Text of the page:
Looxcie LX2 Wearable Video Camera

The option to record your photo shoots just got easier (maybe). There's been quite a few times I've been out on a shoot and wish I could record stuff I see while still using my camera. So while browsing around on the net this morning I came across a viable option. Being the gadget freak I am it caught my eye. (The Looxcie LX2). I've never been one to use the bluetooth ear piece for my cell phone, it just freaked me out at the idea of what seems like I'm walking around talking to myself. Not to mention the blue flashing light to bring attention to myself. Hey I can just as well talk to myself without the earpiece. This video camera is capable of capturing up to 480p video and audio to a built-in 2GB memory chip and is bluetooth.Reviews suggest that the video quality on this device is pretty good.

The unit ships with a USB cable and various ear gels and over the ear clips for you to get the right size. You can charge it via USB and of course connect it to your computer to access the video files. You turn it on/off via a switch on the inner side of the unit. Once it's on you can start and stop recordings with a dedicated button. There is a green status light so that you know if it's on and a red light on the front to indicate recording.


Problem solved for 'CF Cards & iPad owners'

The tech gurus finally found a fix for you iPad owners out there wanting to import photos from your Compact Flash cards onto your iPads. So a Hong Kong based company has developed a CF Reader that can be connected directly to your iPad and allows you to import photos directly from your CF cards (up to 400x speed cards) right into your iPad.

Just letting you know I use SD Cards so I've not tried these devices myself. However based on an article I read by Terry White, he seems to be quite happy with the performance. It was used to import RAW (.NEF) files with no problems.

The M.I.C CF Reader can be ordered here. Apparently they are currently on backorder.

Check out the You Tube video below:-

What's the best Camera to get?

Just because everyone else is buying it, doesn't mean it's the right camera for you 

A recent Bloomberg report indicated that Canon held 44.5 percent of the camera market, with Nikon increasing its share to 29.7 percent. Based on what I see on a regular basis the majority of cameras I see in the field tend to be Nikon. Is this true or is it just that I use a Nikon and seem to pay more attention to them. I recently came across a poll.

As you can see, the results of were remarkably similar to the initial report. Canon still held the lead, but by a slightly smaller percentage.

So what does this mean if anything at all?

First, I think it's important to point out that both brands are equally capable in the right hands. Photographer are using iPhones these days to make wonderful photos. Go figure....

Ultimately, this type of healthy competition is in the best interest of the consumer as each company works to gain market share through price cuts and added features. The result is a wide array of professional quality DSLRs with reasonable sticker prices. As this trend continues, the line between the super high-end and prosumer bodies will become increasingly blurred.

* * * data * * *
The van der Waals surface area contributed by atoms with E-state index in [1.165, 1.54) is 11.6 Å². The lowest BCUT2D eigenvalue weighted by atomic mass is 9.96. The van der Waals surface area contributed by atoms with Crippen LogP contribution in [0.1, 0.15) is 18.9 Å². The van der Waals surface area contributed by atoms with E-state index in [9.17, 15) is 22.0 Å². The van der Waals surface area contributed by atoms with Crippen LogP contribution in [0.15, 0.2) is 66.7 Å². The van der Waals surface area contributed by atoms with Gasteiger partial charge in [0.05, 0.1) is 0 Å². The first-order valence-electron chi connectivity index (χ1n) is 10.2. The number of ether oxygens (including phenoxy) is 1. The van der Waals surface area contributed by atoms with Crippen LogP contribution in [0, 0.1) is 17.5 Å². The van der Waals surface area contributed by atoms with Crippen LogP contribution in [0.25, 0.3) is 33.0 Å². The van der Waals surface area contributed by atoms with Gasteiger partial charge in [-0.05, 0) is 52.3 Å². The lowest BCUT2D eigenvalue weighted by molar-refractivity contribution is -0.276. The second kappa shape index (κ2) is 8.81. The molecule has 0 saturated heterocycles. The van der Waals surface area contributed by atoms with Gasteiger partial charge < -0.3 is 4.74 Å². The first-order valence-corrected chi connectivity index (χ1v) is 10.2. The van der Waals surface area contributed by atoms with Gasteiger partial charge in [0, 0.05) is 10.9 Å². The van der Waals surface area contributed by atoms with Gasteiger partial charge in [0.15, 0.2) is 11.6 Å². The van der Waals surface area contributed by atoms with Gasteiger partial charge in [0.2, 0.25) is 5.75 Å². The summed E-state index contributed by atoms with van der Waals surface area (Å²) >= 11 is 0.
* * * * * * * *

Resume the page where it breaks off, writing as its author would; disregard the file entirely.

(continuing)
Consider these questions when asking which camera.

1 ) What subject(s) will you photograph most often? Weddings, portraits, wildlife, sports, landscapes, still lifes, food, fashion, etc. 2 ) What gear (if any) do you now own? 3 ) If you had to choose between ease of use and power, which would you select? 4 ) Do you want a compact pocket-sized camera (point and shoot) or a DSLR? 5 ) On a scale of 1-10 (10 being a working pro and 1 being someone who usually shoots with a disposable camera) how would you rate your skill? 6 ) What is the MOST money you’d be willing to spend on a camera? 7 ) How long do you think you might keep the camera? 8 ) What do your friends use? 9 ) Do you have a local camera store that can offer you support?

Considering this ongoing tug-o-war, it can be difficult to pinpoint which camera is right for you. Besides Canon and Nikon, there are excellent Pentax models, Sony, Olympus, Fuji, and more. Before deciding on one, I recommend looking into their entire line of dedicated lenses and flashes. Remember, you're not just buying into a camera body, but rather an entire system of products.



Memory Cards – 15 Essential Tips for Photographers

[gallery] If you use a digital camera you use memory cards. Whether SD or CF or anything else, there are certain things you should know about your memory cards if you want to get the best experience possible.

1. Format your cards in the camera – not on the computer. This helps to ensure that no unwanted or unneeded files make their way onto the card from the computer.

2. When ejecting your memory card from the computer, safely eject by dragging it to the trash or select “Safely Remove” on a Windows machine or Command + E on a Mac. Then wait at least five seconds before pulling the card out of the reader slot. Could save you a few dollars in the long run.